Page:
Man embarks on adventure, one Citi Bike at a time
You’ve seen Citi Bikes around New York, but have you seen the Citibiker? John Yaeger has been on a personal mission to track down the first 100 Citi Bikes (each bike has an ID number) and take a photo with all 100. The Citibiker documents his journey on Facebook, Twitter and Tumblr, and so far he’s about three-quarters of the way done. Of course, the fewer Citi Bikes there are left, the harder they are to find among the thousands of Citi Bikes in New York.
Yaeger talked to Metro about his journey and the adventures he’s had along the way.
How long have you been doing this?
I started on June 9. The first bike I came across was Bike 85, so I thought, “I wonder how hard it would be to find the first 100.” On June 15, a girl from Italy stopped me and saw what I was doing and she said, “Oh, can I follow you? I live in Italy – how will I know how you do?” So it still took me some time to get online and really post anything but I started posting and like anyone else, I didn’t feel so photogenic. I was just taking photos because I thought it was just me and a bike. But people notice what you wear so I’ve been paying attention to that: I have different New York shirts and I wanted to wear things to promote New York. It hasn’t been easy. I think I now have 75 or 76 bikes of the 100 but it’s harder and harder to find the ones that I’m looking for.
Does Citi Bike know you’re doing this?
They actually sent me a letter back in the first week of August and they said, “Hey, we saw what you’re doing and thanks for being positive about the program.” It was a handwritten letter, too. They included a few coupons for week shares to share with other people, so that was nice.
Were you an avid fan of Citi Bike before you started tracking the bikes?
I heard about the program in early May. My office had just moved and I used to be able to walk but I had to find some other way to get to work. I saw a billboard that said “Citi Bike is coming – text for more info,” so I did and it said when it was first coming online, which was the first week of June. I tried it out a few times but when I got the key I started becoming a regular commuter. I didn’t really understand the whole concept until I started using it.
Do you have any funny stories from your hunt?
When it gets darker, it’s harder to see the numbers, but I will make a decision: Will I stop at a few docks? Will I look at people as they pass or do I go straight home? There have been times I’m headed up the Manhattan or Brooklyn Bridge and someone will pass me and I have to turn around and catch up to them. I try to have a story behind each photo.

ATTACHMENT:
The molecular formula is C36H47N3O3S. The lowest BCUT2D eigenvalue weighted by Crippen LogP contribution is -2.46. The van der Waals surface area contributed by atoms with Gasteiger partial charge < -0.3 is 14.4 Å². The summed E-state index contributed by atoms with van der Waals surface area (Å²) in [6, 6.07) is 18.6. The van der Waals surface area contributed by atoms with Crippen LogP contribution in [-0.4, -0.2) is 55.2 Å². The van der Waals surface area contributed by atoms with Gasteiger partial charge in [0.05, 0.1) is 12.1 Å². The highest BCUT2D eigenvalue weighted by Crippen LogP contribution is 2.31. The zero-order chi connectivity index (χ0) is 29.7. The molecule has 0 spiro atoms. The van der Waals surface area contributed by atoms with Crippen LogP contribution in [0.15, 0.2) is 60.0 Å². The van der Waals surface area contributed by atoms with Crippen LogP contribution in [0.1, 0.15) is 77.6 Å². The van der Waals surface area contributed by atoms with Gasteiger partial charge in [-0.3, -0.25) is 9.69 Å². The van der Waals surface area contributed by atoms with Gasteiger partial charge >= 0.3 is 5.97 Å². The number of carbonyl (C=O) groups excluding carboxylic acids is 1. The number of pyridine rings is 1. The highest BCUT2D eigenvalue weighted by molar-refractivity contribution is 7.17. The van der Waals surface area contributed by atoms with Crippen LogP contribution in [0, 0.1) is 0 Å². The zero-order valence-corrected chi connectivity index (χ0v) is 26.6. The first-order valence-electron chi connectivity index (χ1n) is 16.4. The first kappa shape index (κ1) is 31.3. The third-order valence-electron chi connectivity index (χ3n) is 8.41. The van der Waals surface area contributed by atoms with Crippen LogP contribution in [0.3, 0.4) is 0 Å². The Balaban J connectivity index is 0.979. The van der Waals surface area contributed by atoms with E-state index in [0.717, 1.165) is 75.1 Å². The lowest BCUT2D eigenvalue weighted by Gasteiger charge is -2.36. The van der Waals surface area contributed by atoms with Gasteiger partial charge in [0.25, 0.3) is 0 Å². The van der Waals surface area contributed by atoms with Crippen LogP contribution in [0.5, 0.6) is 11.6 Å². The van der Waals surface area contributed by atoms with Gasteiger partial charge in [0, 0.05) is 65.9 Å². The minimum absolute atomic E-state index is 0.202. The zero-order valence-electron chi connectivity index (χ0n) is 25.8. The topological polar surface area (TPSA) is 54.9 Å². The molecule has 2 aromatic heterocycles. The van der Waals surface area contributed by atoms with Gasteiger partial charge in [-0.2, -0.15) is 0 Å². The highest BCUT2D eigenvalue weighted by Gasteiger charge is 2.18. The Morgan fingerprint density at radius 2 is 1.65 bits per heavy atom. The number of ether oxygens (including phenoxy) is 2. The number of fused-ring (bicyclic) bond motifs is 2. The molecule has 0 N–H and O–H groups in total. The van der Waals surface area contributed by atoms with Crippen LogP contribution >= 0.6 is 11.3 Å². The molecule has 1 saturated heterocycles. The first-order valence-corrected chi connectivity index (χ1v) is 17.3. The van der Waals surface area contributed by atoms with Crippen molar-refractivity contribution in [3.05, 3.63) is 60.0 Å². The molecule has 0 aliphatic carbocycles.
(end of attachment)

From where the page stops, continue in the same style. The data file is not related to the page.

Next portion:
I was on Second Avenue when I spotted a guy riding Bike 24 and it took me more than two blocks to catch up to him. He kept biking because I think he thought I was just out for a run but when I caught up and explained to him what I was doing, he was like, “Oh, you’re doing a scavenger hunt – that’s so cool,” and I said, “Yeah, but you’re on the bike!” and then he finally got what I was trying to do and let me take the picture.
Bike 55 I still don’t have. I pulled up to Grand Central one morning to take the train out to Connecticut on it and I asked someone, “Oh, can you get a photo?” I was so excited to find 55 and I got on a train and looked at the photo and saw that the pedal was in front of the number, so you can’t see the number. I don’t count it, so I have to find it again.
You are really devoted to your mission.
I do triathlons. I did my 50th this past July and last year I did Ironman in New York City. Citi Biking really helps because it puts me on a bike for more time and lets me keep in shape. Citi Biking has played a role for me in that now, on a Saturday, I can go from Midtown to Brooklyn for lunch with a friend and it’s nothing. For me to get from Midtown to almost anywhere in Brooklyn, I want to say I can do it in 30 minutes or less. I’ve had a Citi Bike out for six-plus hours before on a Saturday – I just check in every 45 minutes.
What are you going to do to celebrate when you find all 100?
People always tell me I should make a poster. I could easily line all 100 photos up on a poster. There are definitely days I doubt it’s even possible to be done, but sometimes people tell me a bike they’ve seen that I haven’t gotten to yet and I’m just happy it’s out there. It keeps the challenge going. It would be sad in some ways if I found all 100, but I’ll make a new adventure then.
What have you enjoyed the most about your adventure?
I’ve definitely enjoyed meeting people. On June 19, there was a guy on St. Mark’s who almost seemed annoyed when I asked him to take a photo, and he asked me what I was doing. When I told him he was like, “Oh, that’s cool!” and we talked for 20 minuets and he told me about how he likes to ride and that for many years, he wanted his wife to ride with him and he finally convinced her. Just as he said that, his wife walked out and he said, “Honey, I have to introduce you to this man.” He went from being annoyed to, “Oh my god! I have to follow you!” People are engaging and encouraging. I did have a guy stop me on Avenue C last Saturday night and he said, “Hey I think I saw or heard about you – are you that guy?” And I laughed and said yeah.
The program has expanded my neighborhood so much. Now I’ll go get something to eat many blocks away from where I am. It’s made the city much more open.
Follow John Yaeger on Twitter: @citibiker
Follow Andrea Park on Twitter: @andreapark